Out-Law Guide | 29 Jan 2019 | 10:38 am | 5 min. read
This guide was last updated in January 2019
Gulf VAT is a new challenge for these healthcare industries, with different VAT treatments across those Gulf states that have implemented VAT to date, those being the United Arab Emirates (UAE), The Kingdom of Saudi Arabia (KSA) and Bahrain. There are ambiguities as to the scope of zero-ratings. Businesses should tread carefully, looking at the issues on a transaction-by-transaction basis and seeking clarity, where required, to mitigate risk in this self-assessment exercise.
Although most VAT regimes make healthcare services exempt so that VAT cannot be recovered, most GCC regimes have adopted zero-rating treatment, which gives deduction of VAT on associated costs, in order to shield the sector during initial implementation from price inflation and supply/demand economics.
The KSA charges VAT at the standard 5% rate on basic healthcare and related services. There will be differences in interpretation and application by businesses and tax authorities. Supplies of listed pharmaceuticals/medical equipment are all zero rated. Related goods and services may also be zero rated but health insurance will be standard rated.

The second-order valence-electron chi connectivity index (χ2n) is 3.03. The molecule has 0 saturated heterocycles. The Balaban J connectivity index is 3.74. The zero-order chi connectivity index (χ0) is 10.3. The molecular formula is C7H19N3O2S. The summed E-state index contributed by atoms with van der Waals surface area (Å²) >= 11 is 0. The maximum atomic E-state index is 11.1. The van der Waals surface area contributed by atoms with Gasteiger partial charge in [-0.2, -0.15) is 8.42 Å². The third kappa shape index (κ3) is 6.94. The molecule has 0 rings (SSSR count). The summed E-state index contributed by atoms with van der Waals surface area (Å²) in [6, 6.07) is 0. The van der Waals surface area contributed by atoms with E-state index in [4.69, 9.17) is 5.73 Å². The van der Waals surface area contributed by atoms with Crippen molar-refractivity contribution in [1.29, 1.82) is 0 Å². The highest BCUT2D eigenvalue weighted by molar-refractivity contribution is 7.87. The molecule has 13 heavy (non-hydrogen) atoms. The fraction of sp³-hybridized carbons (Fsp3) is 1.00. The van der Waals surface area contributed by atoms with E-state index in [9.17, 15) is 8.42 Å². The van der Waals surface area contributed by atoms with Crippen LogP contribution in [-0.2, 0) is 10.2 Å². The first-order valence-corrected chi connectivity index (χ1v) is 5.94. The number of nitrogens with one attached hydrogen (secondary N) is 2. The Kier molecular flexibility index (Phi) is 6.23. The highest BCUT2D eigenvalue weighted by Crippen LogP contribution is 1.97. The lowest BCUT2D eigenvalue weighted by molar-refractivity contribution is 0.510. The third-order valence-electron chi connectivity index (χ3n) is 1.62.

The principal supply within the healthcare sector is the direct medical care given to patients by medical practitioners. In modern medicine this encompasses a long list of services and related products – for example, the basic doctor-to-patient care; specialist medical treatments within clinics or hospitals; dental or optician services; physical and mental therapies, and many other kinds of treatment.
Most VAT regimes implement exemptions, with no recovery of VAT on associated costs, for healthcare as a basic human need. The affected businesses are often partially state funded through grants and other mechanisms in order to mitigate the risk of the VAT cost being reflected in the price to the end consumer.